By the time I was dragged away to be drilled myself, I was in a complete lather about Samson. The picture was a stumper: Delilah smirked while Samson lay supine, eyes closed, with his head on her lap. But men were chopping off his hair and putting his feet in chains! Knowing as I did that I would wake up if someone put my feet in chains, I was pretty sure he was dead. But then, there he was in the next picture, knocking pillars over! What kind of story could possibly narrate these pictures? It was a mystery that went on for several years, until I could manage the paragraph “Delilah made Samson go to sleep with his head on her knees. Then she called for a man had had him shave off the seven locks of Samson’s hair. By that she humbled him, for his strength went from him.” 

This was far from satisfying. Why seven locks? What made them seven? And why did his strength go from him? And I still didn’t understand how he could sleep through someone putting chains on his feet.
Reading or no reading, it was a mystery and I loved it.

If you could invite three fictional characters to dinner, who would you pick?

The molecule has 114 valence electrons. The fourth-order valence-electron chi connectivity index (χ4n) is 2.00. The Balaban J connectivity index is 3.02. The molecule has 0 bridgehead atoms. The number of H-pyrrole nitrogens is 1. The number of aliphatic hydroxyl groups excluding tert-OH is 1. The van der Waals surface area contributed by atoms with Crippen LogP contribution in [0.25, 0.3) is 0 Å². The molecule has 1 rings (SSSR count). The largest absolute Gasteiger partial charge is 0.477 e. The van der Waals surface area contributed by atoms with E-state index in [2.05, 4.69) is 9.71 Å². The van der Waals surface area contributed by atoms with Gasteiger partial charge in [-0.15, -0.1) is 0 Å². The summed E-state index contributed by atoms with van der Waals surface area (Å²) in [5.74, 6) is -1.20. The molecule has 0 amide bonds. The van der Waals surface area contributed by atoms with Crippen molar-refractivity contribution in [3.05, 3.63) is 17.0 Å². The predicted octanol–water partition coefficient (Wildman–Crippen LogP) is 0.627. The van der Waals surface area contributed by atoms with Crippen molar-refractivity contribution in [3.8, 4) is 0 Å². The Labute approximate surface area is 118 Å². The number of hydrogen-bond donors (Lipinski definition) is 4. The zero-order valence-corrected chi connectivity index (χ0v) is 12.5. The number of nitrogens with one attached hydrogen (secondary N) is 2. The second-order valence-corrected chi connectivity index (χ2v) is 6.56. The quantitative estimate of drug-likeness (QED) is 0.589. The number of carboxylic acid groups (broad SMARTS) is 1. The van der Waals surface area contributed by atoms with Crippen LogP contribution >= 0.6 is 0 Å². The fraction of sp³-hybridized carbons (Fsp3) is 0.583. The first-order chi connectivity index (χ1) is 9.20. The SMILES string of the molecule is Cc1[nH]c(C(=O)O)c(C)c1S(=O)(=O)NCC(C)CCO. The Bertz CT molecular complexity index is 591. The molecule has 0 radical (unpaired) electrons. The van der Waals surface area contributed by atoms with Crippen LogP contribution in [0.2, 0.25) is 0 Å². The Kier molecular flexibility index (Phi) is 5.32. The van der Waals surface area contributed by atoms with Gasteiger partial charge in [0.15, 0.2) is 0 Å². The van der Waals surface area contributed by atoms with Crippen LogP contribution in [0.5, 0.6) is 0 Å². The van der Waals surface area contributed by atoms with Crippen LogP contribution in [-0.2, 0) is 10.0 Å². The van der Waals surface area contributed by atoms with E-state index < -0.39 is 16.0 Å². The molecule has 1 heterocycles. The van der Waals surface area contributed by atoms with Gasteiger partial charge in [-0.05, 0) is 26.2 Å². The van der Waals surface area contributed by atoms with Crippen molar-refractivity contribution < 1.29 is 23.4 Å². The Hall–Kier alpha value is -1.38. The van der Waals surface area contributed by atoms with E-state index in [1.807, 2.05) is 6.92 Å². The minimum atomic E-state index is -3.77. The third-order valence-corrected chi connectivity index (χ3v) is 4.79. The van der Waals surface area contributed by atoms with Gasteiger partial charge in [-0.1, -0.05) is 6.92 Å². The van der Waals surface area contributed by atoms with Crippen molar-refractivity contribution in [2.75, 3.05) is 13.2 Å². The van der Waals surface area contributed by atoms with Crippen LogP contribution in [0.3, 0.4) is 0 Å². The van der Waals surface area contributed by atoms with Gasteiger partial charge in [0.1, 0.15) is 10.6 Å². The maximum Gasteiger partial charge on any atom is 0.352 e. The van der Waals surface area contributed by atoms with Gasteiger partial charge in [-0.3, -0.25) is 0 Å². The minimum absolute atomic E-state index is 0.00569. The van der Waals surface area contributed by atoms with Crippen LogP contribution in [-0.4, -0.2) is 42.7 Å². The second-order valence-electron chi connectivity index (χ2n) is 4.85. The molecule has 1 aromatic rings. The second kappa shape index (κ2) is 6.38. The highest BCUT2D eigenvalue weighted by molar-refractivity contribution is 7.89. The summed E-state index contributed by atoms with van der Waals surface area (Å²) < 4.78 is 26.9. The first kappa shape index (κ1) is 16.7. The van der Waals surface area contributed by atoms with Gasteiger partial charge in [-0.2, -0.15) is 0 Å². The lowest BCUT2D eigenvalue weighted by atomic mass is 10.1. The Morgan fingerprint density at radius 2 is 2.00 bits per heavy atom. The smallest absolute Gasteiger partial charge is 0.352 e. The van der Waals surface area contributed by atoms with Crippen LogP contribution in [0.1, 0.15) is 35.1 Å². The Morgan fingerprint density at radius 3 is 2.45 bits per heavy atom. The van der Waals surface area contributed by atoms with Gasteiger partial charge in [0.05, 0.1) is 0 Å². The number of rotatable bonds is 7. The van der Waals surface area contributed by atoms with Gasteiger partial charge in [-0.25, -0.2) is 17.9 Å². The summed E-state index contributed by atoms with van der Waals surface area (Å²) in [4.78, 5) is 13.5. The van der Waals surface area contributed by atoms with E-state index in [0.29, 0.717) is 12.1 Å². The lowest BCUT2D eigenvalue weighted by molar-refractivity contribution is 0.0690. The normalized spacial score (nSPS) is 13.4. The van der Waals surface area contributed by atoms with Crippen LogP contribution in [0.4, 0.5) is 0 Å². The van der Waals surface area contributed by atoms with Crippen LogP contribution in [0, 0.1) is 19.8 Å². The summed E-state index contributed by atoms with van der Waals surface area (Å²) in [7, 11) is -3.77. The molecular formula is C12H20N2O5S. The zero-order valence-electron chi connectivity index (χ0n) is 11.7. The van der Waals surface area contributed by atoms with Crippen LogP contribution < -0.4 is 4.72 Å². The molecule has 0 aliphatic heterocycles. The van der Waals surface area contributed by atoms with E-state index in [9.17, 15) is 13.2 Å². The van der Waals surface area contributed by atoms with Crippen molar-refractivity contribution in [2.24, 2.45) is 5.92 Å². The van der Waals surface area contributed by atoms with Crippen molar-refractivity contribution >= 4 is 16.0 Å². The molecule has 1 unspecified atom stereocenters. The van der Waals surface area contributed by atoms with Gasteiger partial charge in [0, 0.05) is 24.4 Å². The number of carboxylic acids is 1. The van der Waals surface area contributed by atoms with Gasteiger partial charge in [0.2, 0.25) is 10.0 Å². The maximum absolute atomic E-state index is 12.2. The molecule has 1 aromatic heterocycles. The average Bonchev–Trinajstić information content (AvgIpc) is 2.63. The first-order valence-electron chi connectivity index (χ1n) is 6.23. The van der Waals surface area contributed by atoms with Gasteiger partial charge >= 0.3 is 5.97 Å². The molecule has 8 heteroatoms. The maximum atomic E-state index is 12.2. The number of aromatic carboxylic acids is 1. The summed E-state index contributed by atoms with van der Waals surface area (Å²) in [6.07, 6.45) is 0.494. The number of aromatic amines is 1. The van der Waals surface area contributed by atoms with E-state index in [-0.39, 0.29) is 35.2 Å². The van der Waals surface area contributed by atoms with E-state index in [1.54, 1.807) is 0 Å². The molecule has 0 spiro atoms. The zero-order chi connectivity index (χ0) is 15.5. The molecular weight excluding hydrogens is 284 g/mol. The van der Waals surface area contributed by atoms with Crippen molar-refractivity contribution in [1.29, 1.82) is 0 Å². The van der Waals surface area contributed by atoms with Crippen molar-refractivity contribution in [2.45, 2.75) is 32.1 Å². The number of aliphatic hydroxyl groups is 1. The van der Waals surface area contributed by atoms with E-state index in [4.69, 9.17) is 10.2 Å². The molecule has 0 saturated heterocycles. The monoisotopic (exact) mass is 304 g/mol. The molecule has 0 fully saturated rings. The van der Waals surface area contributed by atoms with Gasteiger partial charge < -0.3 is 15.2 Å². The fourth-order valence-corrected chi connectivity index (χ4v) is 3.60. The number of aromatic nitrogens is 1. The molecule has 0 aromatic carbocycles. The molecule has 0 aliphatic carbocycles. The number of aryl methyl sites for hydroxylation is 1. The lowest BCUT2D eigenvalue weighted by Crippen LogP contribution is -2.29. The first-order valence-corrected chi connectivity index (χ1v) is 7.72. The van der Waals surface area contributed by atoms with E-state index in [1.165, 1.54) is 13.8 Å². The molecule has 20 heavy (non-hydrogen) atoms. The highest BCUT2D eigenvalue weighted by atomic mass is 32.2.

This is so difficult. Do I want an introspective, psychologically acute dinner party? Dr. Rivers from the Regeneration trilogy by Pat Barker; Dorothea Brooke from Middlemarch (she can bring Will Ladislaw if she wants); and Violet, the narrator of “Silver Water” by Amy Bloom. We would discuss death. I would serve something vegetarian.
But maybe I’d rather have a more festive event? Mr. Micawber; Boris from The Goldfinch; and Hobbes from Calvin and Hobbes. No food, just cocktails (tuna for Hobbes).
Or maybe, because grownups are so touchy, I’d just invite kids: Rosalind Penderwick from The Penderwicks by Jeanne Birdsall; Indigo Casson from the Casson Family series by Hilary McKay; and Chrissie from Beaux by Evan Commager. We’d talk about our siblings. I think they’d like roast chicken and rice, with ice-cream pie for dessert.

What is your favourite opening sentence of a book?
I don’t think you can do much better than “When he was nearly thirteen, my brother Jem got his arm badly broken at the elbow.” Every book has to tell its reader how to read it, and in this case, the job is done by the end of the first fifteen words.